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Slackware.com

CmdrTaco posted more than 15 years ago | from the distributions-of-old dept.

Linux 72

Charles Bronson wrote in to tell us that Slackware now has its own domain name. Shockingly enough, its Slackware.com. The distribution that so many of us learned to love Linux on now has a happy home on the web. If there's one thing for certain, its that Slackware users are definitely attached to their distribution. Dave says its because of Slack's advanced packaging system *grin*.

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72 comments

It's a commercial distribution.. (0)

Anonymous Coward | more than 15 years ago | (#2039253)

Many of you might not know this, but Slackware is a *COMMERCIAL DISTRIBUTION*.
I recall reading an artical a few weeks ago.. in it, I recall Linus saying that he was "scared" when Slackware became available.. he didn't like the idea of a commercial Linux distribution. He eventually grew to like the idea, as the artical later said..
It doesn't at all shock me that a commercial distribution should choose a .com domain. You might argue that it's non-commercial, since they offer free downloads of Slackware. If you believe this, then you surely must believe that RedHat is also a non-commercial distribution.
Andrew Dvorak
andrew_dvorak@geocities.com
"Experience is the worst teacher; you fail the test first and learn the instructions afterwards." --Ambrose Bierce, "The Devil's Dictionary."

Slackware (0)

Anonymous Coward | more than 15 years ago | (#2039254)

Slackware is one of those things that will never die. I used it for years and will always use it (basically because no other distro is half as good). On an other note, slackware.org has been online for months. The page says it isn't the official page tho. Wonder why no one noticed that one.

Actually, slackware has 3 domains... (0)

Anonymous Coward | more than 15 years ago | (#2039255)

slackware.net was announced not long ago... slackware.org has been around for quite a long time.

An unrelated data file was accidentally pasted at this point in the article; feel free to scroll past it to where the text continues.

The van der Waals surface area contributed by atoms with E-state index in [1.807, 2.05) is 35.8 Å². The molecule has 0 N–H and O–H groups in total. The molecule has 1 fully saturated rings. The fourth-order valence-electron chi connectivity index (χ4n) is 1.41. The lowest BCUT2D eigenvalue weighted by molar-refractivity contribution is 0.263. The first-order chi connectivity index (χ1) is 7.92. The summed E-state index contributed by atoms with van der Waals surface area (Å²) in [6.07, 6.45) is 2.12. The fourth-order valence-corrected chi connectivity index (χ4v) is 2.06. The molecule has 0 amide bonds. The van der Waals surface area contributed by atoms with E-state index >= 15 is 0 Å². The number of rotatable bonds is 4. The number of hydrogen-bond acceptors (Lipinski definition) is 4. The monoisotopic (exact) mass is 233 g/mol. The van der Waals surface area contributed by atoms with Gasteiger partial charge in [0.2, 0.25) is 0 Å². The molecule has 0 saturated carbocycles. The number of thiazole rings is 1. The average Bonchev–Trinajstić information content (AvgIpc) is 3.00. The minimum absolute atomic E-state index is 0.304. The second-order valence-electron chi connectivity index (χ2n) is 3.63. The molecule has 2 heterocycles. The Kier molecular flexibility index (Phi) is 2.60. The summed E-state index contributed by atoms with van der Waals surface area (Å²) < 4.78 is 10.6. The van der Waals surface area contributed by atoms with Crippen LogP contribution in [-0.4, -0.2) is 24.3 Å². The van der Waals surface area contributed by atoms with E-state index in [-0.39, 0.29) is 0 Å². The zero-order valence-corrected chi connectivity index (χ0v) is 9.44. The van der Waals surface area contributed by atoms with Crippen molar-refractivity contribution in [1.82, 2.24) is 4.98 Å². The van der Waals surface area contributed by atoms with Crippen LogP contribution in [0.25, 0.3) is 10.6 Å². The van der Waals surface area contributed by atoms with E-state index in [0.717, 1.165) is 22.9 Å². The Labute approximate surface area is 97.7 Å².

--
"Argue for your limitations and, sure enough, they're yours"
-- Richard Bach

Slackware RULEZ!!!! (0)

Anonymous Coward | more than 15 years ago | (#2039256)

Go Slackware!!!!

ok (0)

Anonymous Coward | more than 15 years ago | (#2039257)

Nice to see slackware updating their website. Too bad they can't update their libraries to '98-'99 status.

How about .hm, .tj? (0)

Anonymous Coward | more than 15 years ago | (#2039258)

Both of these are available, although .tj has temporarily suspended.

Happy hunting

Poor souls... (0)

Anonymous Coward | more than 15 years ago | (#2039259)

Whenever I see someone rave about slackware, I can't help but think, "poor soul, he couldn't figure out how to use dselect." Debian is IMO MUCH more functional and advanced. With the exception of a few die-hard sysadmins and those that insist on compiling everything for themselves (I have better things to do with my time), I think they would be better served by Debian. So, all ye who tried Debian once and moved back to Slackware, I urge you to try it again -- you don't know what you are missing.

When will they just let it die? (0)

Anonymous Coward | more than 15 years ago | (#2039260)

Seems like for some reason every newbie I talk to got slakware because it's "Easier to deal with." What a load of crap. Redhat and Debian both have much better installers and a much clearer upgrade path.I wish slakware would just die so I could stop telling those newbies they wasted their time and/or money with Slakware and now they should go get a Redhat CD. (I personally use Debian but I think Redhat's a hair more user friendly for the beginner.)

Poor souls... (0)

Anonymous Coward | more than 15 years ago | (#2039261)

(enry [mailto] at home)

I'm not sure about that. I tried to install Debian because it was lightweight - I'm building up some 386 machines with LCD screens for use in a home automation project I'm working on. With 170MB, RH filled the drive way too quickly.

After installing the latest Debian, I couldn't boot the machine. Something flaked out with fsck on the first boot and I couldn't get it to work after that. It got to the point where it would ask me to set a root passwd, but since the partition was mounted "RO" it wouldn't set a password, then ask me again for a passwd. Even booting with the RH rescue diskettes didn't solve this, since somehow the same scripts appeared again to set the passwd. On top of that, Debian randomly hung on bootup and after about 5 minutes of operation. I wasn't sure if it was the hardware until...